- Word count: 1193
These feelings were apparent at the start of the poem as Larkin travels "by a different line for once". The use of "for once" was not a necessary phrase in his description of the journey but insinuates that his childhood was monotonous and dull. There is another phrase, "come to that" that is also unnecessary to the meaning of the poem or sentence it is in. This gives the impression that it is said angrily as an aside. Larkin uses negatives to emphasise what he "did not" do and the experiences in life that he was "never" a part of.
- Word count: 1393
Compare and Contrast the Poetry of James Berry and John Betjeman, with particular reference to the Cultural Differences. Refer to at Least two Poems by each Poet
Lucy is used to the unspoilt beauty of the Jamaican scenery so London comes as a big change. She describes it to Leela as: "A parish Of a pasture-lan what Grown crisscross streets." In Jamaica Lucy could leave her door unlocked but write of how she can't do that in London: "I carry keys everywhere Life here's no open summer." She sees the lifestyle as monotonous because every day seems the same. She feels in some ways that she doesn't really belong in London. In the poem 'From Lucy: Englan' Lady' she describes the Queen as being, "Like she a space touris'," because she is somewhat alienated from the rest of the population.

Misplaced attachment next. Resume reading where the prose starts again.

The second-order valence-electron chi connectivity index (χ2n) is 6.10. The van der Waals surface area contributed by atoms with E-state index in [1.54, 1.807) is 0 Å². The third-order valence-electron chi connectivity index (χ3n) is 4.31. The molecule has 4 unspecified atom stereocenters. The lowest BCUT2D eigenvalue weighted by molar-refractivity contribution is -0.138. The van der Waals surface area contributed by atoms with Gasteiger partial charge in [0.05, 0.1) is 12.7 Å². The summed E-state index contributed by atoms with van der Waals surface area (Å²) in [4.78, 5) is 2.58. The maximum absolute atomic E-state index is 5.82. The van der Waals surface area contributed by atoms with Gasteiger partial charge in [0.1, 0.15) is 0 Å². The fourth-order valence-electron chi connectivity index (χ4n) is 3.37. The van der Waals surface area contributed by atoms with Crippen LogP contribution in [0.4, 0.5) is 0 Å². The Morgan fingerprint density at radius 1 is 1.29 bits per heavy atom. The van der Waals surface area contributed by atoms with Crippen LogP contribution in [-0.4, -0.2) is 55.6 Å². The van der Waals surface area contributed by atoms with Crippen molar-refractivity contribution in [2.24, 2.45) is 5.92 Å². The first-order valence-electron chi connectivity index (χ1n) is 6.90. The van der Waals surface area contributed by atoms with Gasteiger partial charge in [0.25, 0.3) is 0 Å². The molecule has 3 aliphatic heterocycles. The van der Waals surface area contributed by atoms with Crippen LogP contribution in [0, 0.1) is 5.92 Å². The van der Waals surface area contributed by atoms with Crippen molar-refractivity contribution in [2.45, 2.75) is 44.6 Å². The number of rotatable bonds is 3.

- Word count: 1471